Notice how He is linking prayer and crying, and we will look at this a little more. 

We read next in Psalm 88:3-5: 

For my soul is full of troubles: and my life draweth nigh unto the grave. I am counted with them that go down into the pit: I am as a man that hath no strength: Free among the dead, like the slain that lie in the grave, whom thou rememberest no more: and they are cut off from thy hand. 

We can also see annihilation in this, can we not? 

Then we read in Psalm 88:6-18:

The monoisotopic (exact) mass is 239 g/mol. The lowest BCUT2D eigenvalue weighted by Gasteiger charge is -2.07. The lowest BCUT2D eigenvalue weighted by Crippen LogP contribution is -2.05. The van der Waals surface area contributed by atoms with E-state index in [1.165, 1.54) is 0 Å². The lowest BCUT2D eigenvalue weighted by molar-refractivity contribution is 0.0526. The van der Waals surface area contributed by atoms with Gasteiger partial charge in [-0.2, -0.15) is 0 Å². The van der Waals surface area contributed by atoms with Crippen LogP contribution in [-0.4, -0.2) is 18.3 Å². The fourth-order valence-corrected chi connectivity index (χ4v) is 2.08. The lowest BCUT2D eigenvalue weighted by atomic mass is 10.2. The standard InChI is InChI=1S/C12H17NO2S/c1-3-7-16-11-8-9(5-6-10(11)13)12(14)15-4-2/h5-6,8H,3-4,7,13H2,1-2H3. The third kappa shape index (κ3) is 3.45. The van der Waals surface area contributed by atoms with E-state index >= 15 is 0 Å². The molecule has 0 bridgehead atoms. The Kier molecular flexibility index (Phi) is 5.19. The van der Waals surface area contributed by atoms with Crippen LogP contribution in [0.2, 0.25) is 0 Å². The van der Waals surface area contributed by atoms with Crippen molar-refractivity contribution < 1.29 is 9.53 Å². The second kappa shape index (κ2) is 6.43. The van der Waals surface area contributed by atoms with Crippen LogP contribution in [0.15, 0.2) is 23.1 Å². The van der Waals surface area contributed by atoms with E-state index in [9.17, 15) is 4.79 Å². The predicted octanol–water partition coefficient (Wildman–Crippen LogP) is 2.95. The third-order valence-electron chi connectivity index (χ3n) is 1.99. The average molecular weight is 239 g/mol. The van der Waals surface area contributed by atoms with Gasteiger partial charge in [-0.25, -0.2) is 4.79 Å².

Thou hast laid me in the lowest pit, in darkness, in the deeps. Thy wrath lieth hard upon me, and thou hast afflicted me with all thy waves. Selah. Thou hast put away mine acquaintance far from me; thou hast made me an abomination unto them: I am shut up, and I cannot come forth. Mine eye mourneth by reason of affliction: JEHOVAH, I have called daily upon thee, I have stretched out my hands unto thee. Wilt thou show wonders to the dead? shall the dead arise and praise thee? Selah. Shall thy lovingkindness be declared in the grave? or thy faithfulness in destruction? Shall thy wonders be known in the dark? and thy righteousness in the land of forgetfulness? But unto thee have I cried, O JEHOVAH; and in the morning shall my prayer prevent thee. JEHOVAH, why castest thou off my soul? why hidest thou thy face from me? I am afflicted and ready to die from my youth up: while I suffer thy terrors I am distracted. Thy fierce wrath goeth over me; thy terrors have cut me off. They came round about me daily like water; they compassed me about together. Lover and friend hast thou put far from me, and mine acquaintance into darkness.